It's not just D.C. Circuit precedent that is in tension with the Nicopure Labs holding. In Thompson v. Western States Medical Center, the Supreme Court warned that "We have . . . rejected the notion that the Government has an interest in preventing the dissemination of truthful commercial information in order to prevent members of the public from making bad decisions with the information." According to Judge Pillard, however, the Court struck down the limitation on pharmacist speech at issue because the government had failed to identify any basis for its conclusion that warnings or disclaimers would be insufficient to safeguard the government's interest. To me that is an awfully stingy interpretation of that Supreme Court decision.

Congress may have concluded that warning labels or disclaimers are insufficient (though not specifically with regard to e-cigarettes, as they were not on the market at the time the Tobacco Act was adopted. More importantly, is it really the case that a blanket Congressional finding is all it takes to defeat a First Amendment claim?

If restrictions on commercial speech are subject to heightened scrutiny, it would seem that more than a categorical assertion is required to justify the censorship of factually true statements. After all, as the Supreme Court held in Rubin v. Coors Brewing, the government "must demonstrate that harms it recites are real and that its restrictions will alleviate them to a material degree," and no such showing has been made here.  If the FDA had to substantiate the basis for its proposed graphic warning labels for cigarettes, I would think the federal government should have to actually substantiate the claim that indisputably true statements are sufficiently misleading, even when accompanied by warnings or disclaimers, to justify a prior restraint on speech. Apparently not.

The reality is that while the FDA has acknowledged that e-cigarettes are less dangerous than traditional cigarettes, much of the public remains in the dark. And insofar as public perceptions of the relative risks of e-cigarettes affects whether smokers attempt to quit smoking, public misperception as to the relative risk of e-cigarettes cost lives. This does not obligate the FDA to sing the praises of e-cigarettes, or refrain from prudent regulation, but it should counsel against censoring speech that would inform the public – smokers in particular – and potentially save lives.

It is perhaps ironic that this opinion was released the same week as a review essay in Science extolling the potential benefits of e-cigarettes and warning of the dangers of prohibitionist regulatory approaches. In upholding the FDA's actions, Judge Pillard was not content with deferring to the agency's expertise. She instead put the court's imprimatur on specific claims about the relative risks of e-cigarettes that stand in stark contrast to the opinion of some of the nation's foremost health professionals.

From the opening line of the opinion, Nicopure Labs reads like a brief for an e-cigarette prohibitionist group, as if the judges themselves had concluded the e-cigarettes are a threat that must be regulated. To my mind, it would have been better for the court to remain more agnostic on the policy merits of FDA's moves, confining its analysis to the legal merits of the FDA's moves.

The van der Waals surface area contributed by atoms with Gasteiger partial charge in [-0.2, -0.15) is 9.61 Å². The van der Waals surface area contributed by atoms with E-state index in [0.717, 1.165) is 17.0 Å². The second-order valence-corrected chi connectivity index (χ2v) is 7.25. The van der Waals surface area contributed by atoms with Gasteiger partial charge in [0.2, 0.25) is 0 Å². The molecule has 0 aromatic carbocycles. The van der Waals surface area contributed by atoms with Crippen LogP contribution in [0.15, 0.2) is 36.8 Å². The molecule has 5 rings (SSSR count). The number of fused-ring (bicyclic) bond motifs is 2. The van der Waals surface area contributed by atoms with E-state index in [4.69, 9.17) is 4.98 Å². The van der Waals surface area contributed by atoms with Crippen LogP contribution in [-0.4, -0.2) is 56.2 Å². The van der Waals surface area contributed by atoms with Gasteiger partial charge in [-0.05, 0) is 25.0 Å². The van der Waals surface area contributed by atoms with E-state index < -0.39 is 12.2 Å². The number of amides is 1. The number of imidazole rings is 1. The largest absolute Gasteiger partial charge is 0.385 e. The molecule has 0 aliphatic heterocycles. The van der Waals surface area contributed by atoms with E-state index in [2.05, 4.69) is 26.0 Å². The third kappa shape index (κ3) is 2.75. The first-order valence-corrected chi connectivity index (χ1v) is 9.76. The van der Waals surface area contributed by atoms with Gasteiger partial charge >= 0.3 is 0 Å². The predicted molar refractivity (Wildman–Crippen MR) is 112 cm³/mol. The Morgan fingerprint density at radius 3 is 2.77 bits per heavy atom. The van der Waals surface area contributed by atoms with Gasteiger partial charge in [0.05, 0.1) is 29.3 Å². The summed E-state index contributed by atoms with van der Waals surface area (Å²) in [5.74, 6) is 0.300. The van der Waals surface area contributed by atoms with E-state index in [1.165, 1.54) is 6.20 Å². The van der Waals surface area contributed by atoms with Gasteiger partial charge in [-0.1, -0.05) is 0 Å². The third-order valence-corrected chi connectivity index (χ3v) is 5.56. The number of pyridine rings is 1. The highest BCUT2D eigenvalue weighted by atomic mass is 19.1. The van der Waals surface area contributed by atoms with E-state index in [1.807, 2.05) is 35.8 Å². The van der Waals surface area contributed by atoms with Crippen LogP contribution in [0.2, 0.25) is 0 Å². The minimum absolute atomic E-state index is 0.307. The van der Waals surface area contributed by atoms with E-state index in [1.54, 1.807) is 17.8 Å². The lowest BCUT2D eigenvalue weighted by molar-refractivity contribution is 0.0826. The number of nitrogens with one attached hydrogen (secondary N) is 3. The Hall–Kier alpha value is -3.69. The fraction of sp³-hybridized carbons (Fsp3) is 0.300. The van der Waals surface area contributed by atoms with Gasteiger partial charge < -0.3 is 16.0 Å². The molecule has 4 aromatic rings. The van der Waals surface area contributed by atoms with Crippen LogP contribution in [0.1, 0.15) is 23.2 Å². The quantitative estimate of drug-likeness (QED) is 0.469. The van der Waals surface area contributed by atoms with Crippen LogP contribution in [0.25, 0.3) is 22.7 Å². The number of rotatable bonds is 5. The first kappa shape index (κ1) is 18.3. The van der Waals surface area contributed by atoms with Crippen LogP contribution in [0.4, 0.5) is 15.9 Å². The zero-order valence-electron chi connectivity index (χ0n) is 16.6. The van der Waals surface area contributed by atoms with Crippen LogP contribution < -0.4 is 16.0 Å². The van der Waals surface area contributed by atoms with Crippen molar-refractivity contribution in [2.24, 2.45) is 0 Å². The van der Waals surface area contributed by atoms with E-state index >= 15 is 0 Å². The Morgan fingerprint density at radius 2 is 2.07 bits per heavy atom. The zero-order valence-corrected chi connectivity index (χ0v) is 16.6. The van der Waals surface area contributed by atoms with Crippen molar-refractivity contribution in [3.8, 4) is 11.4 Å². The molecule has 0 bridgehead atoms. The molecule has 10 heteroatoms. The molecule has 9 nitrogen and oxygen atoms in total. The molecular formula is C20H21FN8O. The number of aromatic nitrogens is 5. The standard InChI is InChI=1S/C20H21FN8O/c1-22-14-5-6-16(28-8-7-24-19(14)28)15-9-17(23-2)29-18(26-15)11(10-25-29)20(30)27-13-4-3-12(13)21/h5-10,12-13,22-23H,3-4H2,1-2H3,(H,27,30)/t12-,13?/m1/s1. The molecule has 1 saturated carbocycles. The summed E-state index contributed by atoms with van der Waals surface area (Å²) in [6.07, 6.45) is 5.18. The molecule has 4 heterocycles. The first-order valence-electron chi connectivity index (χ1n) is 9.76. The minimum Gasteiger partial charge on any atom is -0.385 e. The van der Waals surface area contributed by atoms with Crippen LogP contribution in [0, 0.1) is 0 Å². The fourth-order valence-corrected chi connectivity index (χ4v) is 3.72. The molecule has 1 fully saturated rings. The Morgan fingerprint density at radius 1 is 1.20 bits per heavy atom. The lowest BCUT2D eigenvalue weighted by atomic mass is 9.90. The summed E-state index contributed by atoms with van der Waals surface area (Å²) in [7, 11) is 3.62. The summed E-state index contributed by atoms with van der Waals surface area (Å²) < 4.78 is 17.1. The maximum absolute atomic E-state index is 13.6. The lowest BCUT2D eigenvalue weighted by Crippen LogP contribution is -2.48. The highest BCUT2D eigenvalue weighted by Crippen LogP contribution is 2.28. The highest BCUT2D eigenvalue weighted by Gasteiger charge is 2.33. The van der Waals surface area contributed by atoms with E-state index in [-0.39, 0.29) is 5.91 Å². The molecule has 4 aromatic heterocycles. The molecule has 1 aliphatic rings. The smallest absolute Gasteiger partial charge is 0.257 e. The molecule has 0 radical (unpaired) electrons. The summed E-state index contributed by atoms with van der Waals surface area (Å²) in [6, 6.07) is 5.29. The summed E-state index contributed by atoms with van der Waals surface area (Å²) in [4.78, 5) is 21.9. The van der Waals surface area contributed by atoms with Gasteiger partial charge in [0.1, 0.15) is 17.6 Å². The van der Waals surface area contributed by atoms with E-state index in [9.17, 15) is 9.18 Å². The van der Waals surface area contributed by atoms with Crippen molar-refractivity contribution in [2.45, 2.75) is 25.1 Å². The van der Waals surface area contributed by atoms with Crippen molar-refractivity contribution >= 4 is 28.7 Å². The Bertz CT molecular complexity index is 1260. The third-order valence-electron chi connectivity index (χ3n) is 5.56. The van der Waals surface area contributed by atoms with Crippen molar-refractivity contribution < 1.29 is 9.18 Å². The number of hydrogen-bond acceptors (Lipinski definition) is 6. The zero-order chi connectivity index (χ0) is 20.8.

I understand the D.C. Circuit's reluctance to invalidate the regulatory scheme for tobacco products Congress created, particularly as such a decision could up-end some aspects of drug regulation as well. But I think it was a mistake to pretend as if public health concerns are indisputably on the side of the FDA's actions and to be so dismissive of the serious First Amendment implications of upholding prior restraints on truthful speech that could save lives.

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  1. “Before the D.C. Circuit, Nicopure Labs and the Right to Be Smoke Free Coalition did not challenge the FDA’s decision to “deem” e-cigarettes and other vaping products to be “tobacco products.” ”

    This whole business of ‘deeming’ that aren’t actually true gives me a headache.

    1. Yeah, when I saw that I couldn’t help wondering about the backstory leading to their decision to not challenge the “deeming”.

      1. It’s because it would be pyrrhic victory. here is no doubt that as soon as the courts struck down the “deeming” then Congress would start drafting its own regulations, and it would probably end up much worse than the current tobacco products law.

        1. That may be why they didn’t challenge it, but the practice of “deeming” true things that are objectively false is still an outrage.

    2. “Deeming”

      “We live in a nation of laws, not men!”

      “But the law says men may just say stuff and it becomes law!”

    3. Think of it like deeming a gun a weapon. In reality, it’s the bullet doing the damage, the gun just acts as the machine that delivers the bullet.

      1. That would be like deeming that rolling papers are tobacco products, or pipes are tobacco products.

        Sure you can use them for other things (almost exclusively federal contraband), but the vast majority – almost the exclusive uses – are for either tobacco or contraband.

        An e-cig nebulizer, on the other hand, is essentially never used for tobacco. If this was narrowed to only general nebulizers that could use tobacco distillates, or to proprietary models that have tobacco distillates produced that might be one thing, but many of these e-cigs use proprietary vials for which there is no tobacco derivative available anywhere.